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28 Oct 2020

28th Oct 2020

1. Based on the findings of the Global Burden of Disease 2019 study1 (GBD 2019), Singapore was ranked first globally for life expectancy (LE) at birth and healthy life expectancy (HALE) at birth, with the lowest Disability-Adjusted Life Years (DALYs) per 100,000 population in the world.

2. The GBD study quantifies the magnitude of ill health and premature deaths due to diseases, injuries and risk factors across countries and through time. GBD 2019 provides updated results based on latest data sources, refined methodologies and feedback from GBD 20172. The study is an international collaboration led by the Institute for Health Metrics and Evaluation and the World Health Organization and incorporates inputs from public health researchers and government policy makers from many countries, including the Ministry of Health in Singapore.

Life expectancy and healthy life expectancy

3. Overall, the global LE and HALE at birth have increased from 1990 to 2019, from 65.4 years in 1990 to 73.5 years in 2019 for LE, and 56.9 years in 1990 to 63.5 years in 2019 for HALE.

4. Singapore has the highest LE at birth (84.9 years) among countries in the world in 2019. Overall, this is an increase from 1990 (75.6 years), when Singapore was ranked 26th in the world.

3. Based on GBD 2019’s findings, Singapore’s HALE at birth is the highest in the world at 73.9 years in 2019. Overall, this is an increase from 1990 (66.6 years), when Singapore was ranked 16th in the world. HALE is the average number of years that a person is expected to live in good health by taking into account years lived in ill health due to disease and/ or injury. Table 1 below shows the comparison of LE and HALE for the top five countries.


Rank

(in order of higher to lower 2019 HALE)

Country

LE at birth

HALE at birth

1990

2019

1990

2019

1

Singapore

75.6

84.9

66.6

73.9

2

Japan

79.4

84.8

69.3

73.3

3

South Korea

72.1

82.9

63.4

72.0

4

Iceland

78.1

84.1

67.7

71.9

5

Switzerland

77.9

84.0

66.7

71.7

Table 1: Country comparison of LE and HALE (in years), 1990 and 2019


 
Disability-Adjusted Life Years and Attributable Risk Factors

4. According to the GBD 2019 findings, Singapore has the lowest age-standardised DALY burden, in line with the improvement in Singapore’s HALE at birth. Singapore’s age-standardised DALY rate in 2019 was 15,045 per 100,000 population, a decrease from 25,491 DALYs per 100,000 population in 1990. Disease burden in terms of DALYs is a summary measure of the years of healthy life lost due to premature mortality and ill health experienced by a population. Table 2 shows the comparison for DALYs for the top five countries.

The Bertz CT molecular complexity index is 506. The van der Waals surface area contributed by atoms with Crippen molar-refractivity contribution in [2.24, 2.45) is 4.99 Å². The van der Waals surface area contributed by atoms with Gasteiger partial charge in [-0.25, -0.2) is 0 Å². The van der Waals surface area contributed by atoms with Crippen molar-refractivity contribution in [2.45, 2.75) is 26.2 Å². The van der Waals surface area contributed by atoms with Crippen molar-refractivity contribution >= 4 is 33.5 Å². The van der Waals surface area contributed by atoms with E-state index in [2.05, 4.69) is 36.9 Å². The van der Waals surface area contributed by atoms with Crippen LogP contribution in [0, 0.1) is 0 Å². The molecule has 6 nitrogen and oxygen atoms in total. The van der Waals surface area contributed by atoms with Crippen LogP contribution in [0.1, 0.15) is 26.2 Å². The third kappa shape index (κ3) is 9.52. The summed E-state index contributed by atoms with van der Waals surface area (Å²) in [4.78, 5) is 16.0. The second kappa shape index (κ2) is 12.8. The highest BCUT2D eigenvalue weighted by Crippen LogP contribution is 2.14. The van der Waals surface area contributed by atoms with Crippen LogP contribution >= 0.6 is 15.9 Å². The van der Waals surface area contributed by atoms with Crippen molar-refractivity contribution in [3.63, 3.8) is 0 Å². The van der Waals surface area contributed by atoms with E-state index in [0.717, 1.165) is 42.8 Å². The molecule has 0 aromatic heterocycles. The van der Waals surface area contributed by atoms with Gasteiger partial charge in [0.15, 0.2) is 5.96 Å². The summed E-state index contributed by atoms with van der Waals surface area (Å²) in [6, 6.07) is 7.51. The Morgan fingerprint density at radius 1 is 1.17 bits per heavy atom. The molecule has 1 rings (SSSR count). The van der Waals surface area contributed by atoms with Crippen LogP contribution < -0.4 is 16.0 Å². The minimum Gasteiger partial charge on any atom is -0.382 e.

Rank

(in order of lower to higher 2019 DALYs)

Country

DALYs

% Change

1990

2019

1

Singapore

25,491

15,045

-41.0

2

Japan

20,928

15,886

-24.1

3

South Korea

32,256

17,192

-46.7

4

Iceland

23,361

17,421

-25.4

5

Switzerland

24,919

17,635

-29.2

Table 2: Country comparison of age-standardised DALYs (in years), 1990 and 2019

 
5. Non-communicable diseases made up approximately 80% of the total disease burden in Singapore in 2019. In decreasing order of DALY burden, the top five leading causes of mortality and ill health were cancers (15.5%), musculoskeletal disorders (14.4%), cardiovascular diseases (13.9%), mental disorders (8.3%) and other non-communicable diseases (6.7%) such as urinary diseases or congenital birth defects. Diabetes and chronic kidney disease also ranked among the top 10.

6. The GBD 2019 also found that approximately 35% of the DALY burden in Singapore can potentially be reduced by early intervention on modifiable risk factors. These modifiable risk factors include smoking, poor diet, low physical activity, high blood pressure, high fasting plasma glucose level, high body-mass index and high low-density lipoprotein (cholesterol) level.

7. The Ministry of Health will continue to work with partners and stakeholders to further strengthen our existing initiatives and develop health interventions that can further reduce disease burden. Over time, we hope that the efforts to prevent diseases and to delay or mitigate their complications will lead to continued improvements in health.

[1] GBD 2019 expands the data, methodology and tools from previous GBD studies, producing estimates for 286 causes of death, 369 diseases and injuries and 87 risk factors in 204 countries and territories. https://www.thelancet.com/journals/lancet/issue/vol396no10258/PIIS0140-6736(20)X0042-0

[2] The results of GBD 2017 and GBD 2019 are not directly comparable due to differences in methodologies, datasets and assumptions.

MINISTRY OF HEALTH
28 OCTOBER 2020